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Holiday Reading and a Massive Babybel

Posted on: Wednesday, 30 July 2014

Howdy. We're not long back from The Isle of Romance and Magic and Backfiring Scooters, a.k.a. Capri, ah me. What did I do, you ask? Um, well, I sat on my backside by the pool and read, mainly. Sometimes I got a bit too hot and sweaty and moved under the trees choosing either a hammock or occasionally a deckchair just to mix things up a bit. Ten days, five books; I tell ya, I was like a Trojan. 

So I'm back in Belgy, baby, and it's good (sort of) to be back. Well, if you try to ignore the rain, the itchy mosquito bites, the fact that the cleaner isn't back from holiday until September and the impending fear of being weighed at my next antenatal appointment. I swear to God, weighing pregnant women is a medical fixation here, along with taps on the bottom and comments like 'Not too much on here, hmm?' (true story, happened to someone I know) and blood tests at every possible juncture. Oh, and the fact that Bedders is on my brother's stag do at Galway Races which will blatantly be mega and I'm here trying not to eat the massive Babybel that's in the fridge.   

Massive Babybel. Two euro coin for scale.

I'll post some obligatory holiday photos of sun-soaked Italian wonderment soon enough. For now, though, here are my holiday reads in order from best (utterly mega) to worst (still totes readable). 

1) Other People's Countries, Patrick McGuinness. Frigging marvellous. The peculiarities of Belgian Walloons encountered by this quarter Geordie/quarter Irish/half Belgian hybrid of a writer. A memoir of times and places and people long gone during boarding school holidays and short breaks from trailing the world with his diplomat parents, but also a memoir of memory itself - why do we feel the need to pin down the mundane, the inconsequential figures and details of our lives? The whole thing is a mishmash of different forms and styles, slipping from poetry to inane trivia (did you know that Kevin is a disproportionately popular name in the Ardennes thanks to Kevin Keegan, Newcastle's manager when Phillippe Albert was playing for them?) and, oh, the Afterword is just sublime. Read it now. *****

2) The Easter Parade, Richard Yates. Emily is pretty and promising.; so's her sister Sarah. Sarah marries, has three boys and dies of liver disease/at the end of her husband's fist, take your pick. Emily shacks up with disastrous bloke after disastrous bloke (tortured poet, anyone?) and, sob, is incapable of real intimacy with anyone. Yates generously dishes out generational fuck-up after fuck-up and the morale seems to be 'you might think you've escaped, but you haven't.' 

Horribly miserable. Bloody well-written, though. 

3) The Last Hundred Days, Patrick McGuinness. DISCLAIMER: I know nothing about Romania except what I might have gleaned from Challenge Anneka in the early 90s (orphanages? That's it). The context is important, though, and McGuinness is desperate that we GET IT by including FACTUAL INFORMATION MASQUERADING AS NARRATIVE at every feasible opportunity so I might have to, I dunno, watch some YouTube videos or something.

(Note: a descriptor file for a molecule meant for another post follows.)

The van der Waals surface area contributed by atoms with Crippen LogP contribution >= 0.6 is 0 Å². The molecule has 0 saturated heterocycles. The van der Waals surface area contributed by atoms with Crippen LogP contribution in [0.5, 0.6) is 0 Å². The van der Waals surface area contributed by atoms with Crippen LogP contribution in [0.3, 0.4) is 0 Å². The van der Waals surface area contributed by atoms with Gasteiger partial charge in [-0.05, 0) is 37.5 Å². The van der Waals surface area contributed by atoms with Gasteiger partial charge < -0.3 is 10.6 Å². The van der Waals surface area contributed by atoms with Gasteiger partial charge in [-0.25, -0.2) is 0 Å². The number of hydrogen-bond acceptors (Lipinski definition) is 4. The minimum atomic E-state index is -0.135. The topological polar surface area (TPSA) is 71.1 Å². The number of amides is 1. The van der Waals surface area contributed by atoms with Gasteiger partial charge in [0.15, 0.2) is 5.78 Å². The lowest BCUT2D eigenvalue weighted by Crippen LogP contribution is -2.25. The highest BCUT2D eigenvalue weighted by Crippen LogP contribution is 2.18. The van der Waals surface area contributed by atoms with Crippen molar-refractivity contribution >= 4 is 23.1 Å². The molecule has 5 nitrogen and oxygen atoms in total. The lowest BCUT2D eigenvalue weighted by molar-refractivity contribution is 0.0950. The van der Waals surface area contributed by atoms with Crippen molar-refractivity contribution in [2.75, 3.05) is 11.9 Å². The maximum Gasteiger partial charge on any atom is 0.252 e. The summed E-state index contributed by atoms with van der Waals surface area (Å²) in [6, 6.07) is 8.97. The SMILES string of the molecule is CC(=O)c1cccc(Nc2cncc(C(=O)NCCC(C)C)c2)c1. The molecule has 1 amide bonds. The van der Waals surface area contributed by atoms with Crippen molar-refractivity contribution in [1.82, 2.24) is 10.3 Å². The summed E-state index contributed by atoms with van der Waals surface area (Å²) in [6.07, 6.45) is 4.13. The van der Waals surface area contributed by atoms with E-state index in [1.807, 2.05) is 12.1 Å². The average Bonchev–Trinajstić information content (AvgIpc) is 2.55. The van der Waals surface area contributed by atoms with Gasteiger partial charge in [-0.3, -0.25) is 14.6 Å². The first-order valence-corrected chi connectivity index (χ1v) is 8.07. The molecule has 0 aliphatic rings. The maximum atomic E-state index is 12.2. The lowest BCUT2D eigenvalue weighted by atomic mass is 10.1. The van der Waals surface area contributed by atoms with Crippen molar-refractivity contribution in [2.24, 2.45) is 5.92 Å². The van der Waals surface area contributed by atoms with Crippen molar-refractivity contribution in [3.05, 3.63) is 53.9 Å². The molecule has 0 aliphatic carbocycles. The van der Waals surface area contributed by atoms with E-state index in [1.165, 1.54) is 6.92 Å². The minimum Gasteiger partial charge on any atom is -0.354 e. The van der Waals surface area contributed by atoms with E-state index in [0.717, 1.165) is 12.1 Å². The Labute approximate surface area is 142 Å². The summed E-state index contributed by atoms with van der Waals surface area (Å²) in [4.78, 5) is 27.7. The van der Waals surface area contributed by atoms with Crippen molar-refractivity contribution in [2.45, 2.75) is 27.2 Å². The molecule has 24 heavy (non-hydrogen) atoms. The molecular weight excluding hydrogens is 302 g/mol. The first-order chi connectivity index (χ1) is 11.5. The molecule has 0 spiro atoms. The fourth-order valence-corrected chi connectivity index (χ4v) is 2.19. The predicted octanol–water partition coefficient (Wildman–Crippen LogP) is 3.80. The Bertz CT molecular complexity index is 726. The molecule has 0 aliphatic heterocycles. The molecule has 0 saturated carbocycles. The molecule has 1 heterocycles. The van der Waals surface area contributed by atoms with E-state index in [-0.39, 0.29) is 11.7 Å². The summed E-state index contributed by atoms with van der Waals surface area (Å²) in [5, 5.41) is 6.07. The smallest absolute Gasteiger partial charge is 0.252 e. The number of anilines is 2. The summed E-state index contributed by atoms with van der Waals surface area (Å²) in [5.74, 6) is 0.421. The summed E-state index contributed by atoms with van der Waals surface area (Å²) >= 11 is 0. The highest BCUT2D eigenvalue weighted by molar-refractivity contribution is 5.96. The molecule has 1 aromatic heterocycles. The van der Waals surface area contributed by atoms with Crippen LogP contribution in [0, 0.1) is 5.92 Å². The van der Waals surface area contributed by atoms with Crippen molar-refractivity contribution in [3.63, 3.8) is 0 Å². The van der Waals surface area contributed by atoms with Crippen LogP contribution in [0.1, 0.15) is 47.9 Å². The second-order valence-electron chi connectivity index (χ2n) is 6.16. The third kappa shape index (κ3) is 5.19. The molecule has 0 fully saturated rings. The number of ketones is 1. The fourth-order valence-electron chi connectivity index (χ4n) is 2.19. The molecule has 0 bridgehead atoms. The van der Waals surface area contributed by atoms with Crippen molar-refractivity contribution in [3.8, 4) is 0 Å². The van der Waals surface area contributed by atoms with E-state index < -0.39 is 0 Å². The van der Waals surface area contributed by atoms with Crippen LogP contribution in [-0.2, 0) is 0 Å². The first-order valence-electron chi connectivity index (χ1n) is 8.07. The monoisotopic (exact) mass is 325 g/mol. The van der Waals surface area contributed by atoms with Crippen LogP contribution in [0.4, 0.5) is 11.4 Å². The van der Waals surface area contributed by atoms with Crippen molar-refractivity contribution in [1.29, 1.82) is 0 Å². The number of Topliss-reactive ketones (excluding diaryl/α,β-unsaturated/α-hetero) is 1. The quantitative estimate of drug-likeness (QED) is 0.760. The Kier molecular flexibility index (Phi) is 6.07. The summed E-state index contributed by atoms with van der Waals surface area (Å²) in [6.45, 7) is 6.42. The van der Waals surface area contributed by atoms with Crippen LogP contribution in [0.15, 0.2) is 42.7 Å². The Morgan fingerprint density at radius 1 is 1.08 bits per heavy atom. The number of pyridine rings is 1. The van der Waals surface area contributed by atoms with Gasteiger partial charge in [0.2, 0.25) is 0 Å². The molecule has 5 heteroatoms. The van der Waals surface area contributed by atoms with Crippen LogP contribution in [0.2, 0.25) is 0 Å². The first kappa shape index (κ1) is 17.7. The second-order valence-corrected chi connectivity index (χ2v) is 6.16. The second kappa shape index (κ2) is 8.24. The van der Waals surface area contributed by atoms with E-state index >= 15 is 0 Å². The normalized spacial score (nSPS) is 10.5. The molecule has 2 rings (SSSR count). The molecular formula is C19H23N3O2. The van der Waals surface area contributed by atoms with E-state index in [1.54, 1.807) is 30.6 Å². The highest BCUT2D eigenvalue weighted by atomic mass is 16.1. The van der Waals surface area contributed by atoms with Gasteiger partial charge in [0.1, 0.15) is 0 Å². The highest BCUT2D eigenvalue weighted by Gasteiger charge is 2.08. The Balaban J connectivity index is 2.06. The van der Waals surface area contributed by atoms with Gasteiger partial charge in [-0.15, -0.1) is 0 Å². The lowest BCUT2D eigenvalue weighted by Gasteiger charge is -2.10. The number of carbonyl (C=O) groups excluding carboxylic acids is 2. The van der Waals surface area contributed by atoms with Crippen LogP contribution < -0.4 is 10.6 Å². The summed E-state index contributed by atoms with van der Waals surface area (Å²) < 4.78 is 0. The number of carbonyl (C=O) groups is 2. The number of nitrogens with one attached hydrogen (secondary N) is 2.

ANYHOO. Jeez, Romania in 1989 sounds horrible (although there seems to be a big debate raging on Goodreads as to whether he's representing it accurately). And it's hard to believe it happened in our lifetimes. I would have found it a whole lot more enjoyable, though, if the narrator hadn't a) lacked credibility and b) been so annoying. Twenty one, a University lecturer, maddeningly sulky, inexplicably attractive to every woman he comes across, involved simultaneously in revolutionary plans and shady ministerial double-deals despite having no apparent charisma or relevant skills-base? Oh, and the sex scenes are gross. 
*** (but in third place thanks to it being new and interesting, whereas The History Boys is old ground)

4) The History Boys, Alan Bennett. Education, Literature, wisecracks in French, what's not to like?

As an aside, it was strange to read this in the current Operation Yewtree/Notarise climate of hysteria and come across exchanges like this:

Dakin (re: being groped by teacher Hector while riding on the back of his scooter): Are we scarred for life, do you think?
Scripps: We must hope so. Perhaps it will turn me into Proust.

5) Trumpet, Jackie Kay. Excellent premise: a black woman born in Scotland in the early 20th century grows up and becomes a famous trumpet player. And, somewhere along the way, redefines herself as a man calling his new self Joss Moody (what a name!) and guarding his secret at all costs. It got me down a bit, though, that the roving 1st person didn't give more away about his wife Millie, the only other person complicit in the coverup, and instead focused more on the view of his bitter adopted son Colman and avaricious journo Sophie, both of whom were a bit thinly sketched.

All a bit on the heavy side, I suppose, but marvellous nevertheless and up to press I'm working through a few of the Booker nominees starting with this. It's a kooky delight written by Phoebe from Friends Karen Joy Fowler.

What are your holiday reading plans? Recommendations gratefully received. 


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